Emergency Recovery

The Blockdaemon Builder Vault TSM Emergency Recovery System (ERS) allows you to securely export private ECDSA and EdDSA keys from the TSM. The exported key will be encrypted under an external public RSA key, and can be safely stored somewhere else as a backup. The private ECDSA or EdDSA key can later be recovered using only the exported encrypted backup and the external private RSA key. Recovery does not require access to the TSM.

Key features:

  • The backup is encrypted under a public RSA key.
  • The backup can be validated in zero-knowledge at any time and by anyone holding the public RSA key.
  • The backup can be recovered offline using the private RSA key.
  • The private RSA key can be stored in a hardware security module (HSM); recovering only requires a number of standard decryptions using the private RSA key.
  • You can use a fixed RSA key for backup of many keys or a separate RSA key for each backup.

The Emergency Backup and Recovery Process

A typical ERS setup will consist of:

  • A TSM stores the private ECDSA or EdDSA key that should be exported.
  • An application is requesting the encrypted backup from the TSM.
  • A recovery application that will recover the private ECDSA or EdDSA key once it determines that all conditions for recovery are satisfied and once it has received the encrypted backup.
  • A decryption service is used by the recovery application to decrypt parts of the backup.

The following figure shows how the ERS works.

Suppose we have a TSM with three MPC nodes that contain a private ECDSA key. This means the ECDSA key is split into shares distributed among the MPC nodes. We will assume that its own organisation owns each of the MPC nodes, and each organisation uses its instance of the SDK to access its MPC node.

The ERS backup and recovery process then works as follows:

  • Setup We will assume that the Decryption Service holds a private RSA key and that each of the organisations holds a copy of the corresponding public RSA key. The Decryption Service could, for example, be a hardware security module (HSM).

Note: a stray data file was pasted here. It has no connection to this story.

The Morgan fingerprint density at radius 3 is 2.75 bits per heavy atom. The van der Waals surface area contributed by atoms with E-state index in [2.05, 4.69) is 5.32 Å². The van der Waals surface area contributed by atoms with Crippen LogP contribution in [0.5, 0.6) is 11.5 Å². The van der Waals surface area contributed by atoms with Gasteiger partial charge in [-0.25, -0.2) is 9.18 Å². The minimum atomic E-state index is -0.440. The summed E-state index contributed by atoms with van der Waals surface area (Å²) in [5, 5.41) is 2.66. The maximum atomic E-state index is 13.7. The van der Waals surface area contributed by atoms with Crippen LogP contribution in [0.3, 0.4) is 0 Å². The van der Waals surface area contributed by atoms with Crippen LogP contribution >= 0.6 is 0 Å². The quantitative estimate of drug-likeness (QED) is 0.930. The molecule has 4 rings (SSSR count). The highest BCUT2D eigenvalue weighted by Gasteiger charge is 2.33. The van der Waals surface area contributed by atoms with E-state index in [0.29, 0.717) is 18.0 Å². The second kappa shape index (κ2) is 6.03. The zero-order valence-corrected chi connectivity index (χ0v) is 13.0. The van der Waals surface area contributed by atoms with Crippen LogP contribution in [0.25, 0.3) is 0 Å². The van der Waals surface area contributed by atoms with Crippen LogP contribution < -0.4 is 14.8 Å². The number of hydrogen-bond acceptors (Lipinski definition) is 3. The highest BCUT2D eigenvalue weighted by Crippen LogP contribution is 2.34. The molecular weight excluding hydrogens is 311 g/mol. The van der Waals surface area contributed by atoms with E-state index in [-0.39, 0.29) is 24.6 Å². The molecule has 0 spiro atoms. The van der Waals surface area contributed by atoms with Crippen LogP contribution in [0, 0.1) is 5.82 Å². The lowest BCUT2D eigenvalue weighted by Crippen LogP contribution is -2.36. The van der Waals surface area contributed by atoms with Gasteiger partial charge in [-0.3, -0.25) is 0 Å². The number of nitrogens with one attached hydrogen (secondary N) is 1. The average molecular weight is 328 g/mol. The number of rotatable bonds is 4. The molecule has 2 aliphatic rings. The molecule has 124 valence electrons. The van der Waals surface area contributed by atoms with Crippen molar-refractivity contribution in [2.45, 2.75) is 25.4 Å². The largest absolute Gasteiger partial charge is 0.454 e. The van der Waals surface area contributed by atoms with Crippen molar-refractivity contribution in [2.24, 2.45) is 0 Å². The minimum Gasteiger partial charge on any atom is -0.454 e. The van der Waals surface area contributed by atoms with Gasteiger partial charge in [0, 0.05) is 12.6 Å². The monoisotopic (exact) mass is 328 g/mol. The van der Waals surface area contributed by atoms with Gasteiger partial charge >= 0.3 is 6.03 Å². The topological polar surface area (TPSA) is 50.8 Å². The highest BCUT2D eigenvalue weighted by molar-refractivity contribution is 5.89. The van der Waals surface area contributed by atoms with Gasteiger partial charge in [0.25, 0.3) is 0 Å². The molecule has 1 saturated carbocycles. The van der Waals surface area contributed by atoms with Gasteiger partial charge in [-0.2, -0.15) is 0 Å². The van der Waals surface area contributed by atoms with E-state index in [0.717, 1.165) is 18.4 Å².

• Export [Step 1] To back up the ECDSA key, each organisation calls a method on its SDK where it provides the public RSA key and obtains partial recovery data (Step 1 in the diagram above). The partial recovery data is essentially encrypted under the RSA key of the MPC node's private ECDSA key share and a zero-knowledge proof.
  • Combine [Step 2] The partial recovery data is then collected and combined into a single piece of recovery data. The combined method uses the public RSA key and the zero-knowledge proofs contained in the recovery data to verify that the combined recovery data contains correct encryption of the private ECDSA key. It does not require the private RSA key; the key shares remain encrypted under the public RSA key. On request, we provide an open-source reference Go code implementation that shows how to combine the recovery data. The combined method is also available for convenience as a static method on the TSM SDK.

Technically, it is enough to collect partial recovery data from t+1 MPC nodes, where t is the security threshold of the TSM. However, usually, partial recovery data is collected from all MPC nodes.

  • Validate [Step 3] The combined recovery data is stored somewhere safe, for example, in some offline storage devices. The recovery data is not sensitive as long as the private RSA key remains unavailable. Anyone holding the public RSA and ECDSA keys can validate the recovery data. This can be done by the open-source Go library we provide or by calling a static validate method on our SDK. Validation includes checking the zero-knowledge proofs, which ensures that the private ECDSA key can be recovered from the recovery data if one has access to the private RSA key.

The recovery data may be validated regularly to ensure the backup has not been corrupted or otherwise tampered with. If transferring the recovery data from one person to another, the receiver may want to re-validate the recovery data.

  • Recovery [Steps 4 and 5] The ECDSA key requires the encrypted recovery data and access to the Decryption Service, which holds the private RSA key. Our open-source Go code, available on request, shows how to implement the recovery algorithm.

The Decryption Service only performs several standard RSA decryptions. This means that this service can be provided by almost any type of HSM. Also, the Decryption Service is never asked to decrypt enough information to learn the ECDSA key.

The ERS Label

When creating an ERS backup, a label can be attached to the encryptions. The decryption service needs this label to be able to decrypt.

An example of how this feature could be used is to let the label contain a policy describing under which circumstances this key should be recovered. The decryption service can then verify that it is allowed to recover this key, and if the recovery application lied about the policy, then decryption will fail.

Another example is to let the label contain the ID of the key owner. If a user wants to recover his key, he will publicly announce that fact, and the decryption service will refuse to decrypt with labels that have not been told they want their key recovered.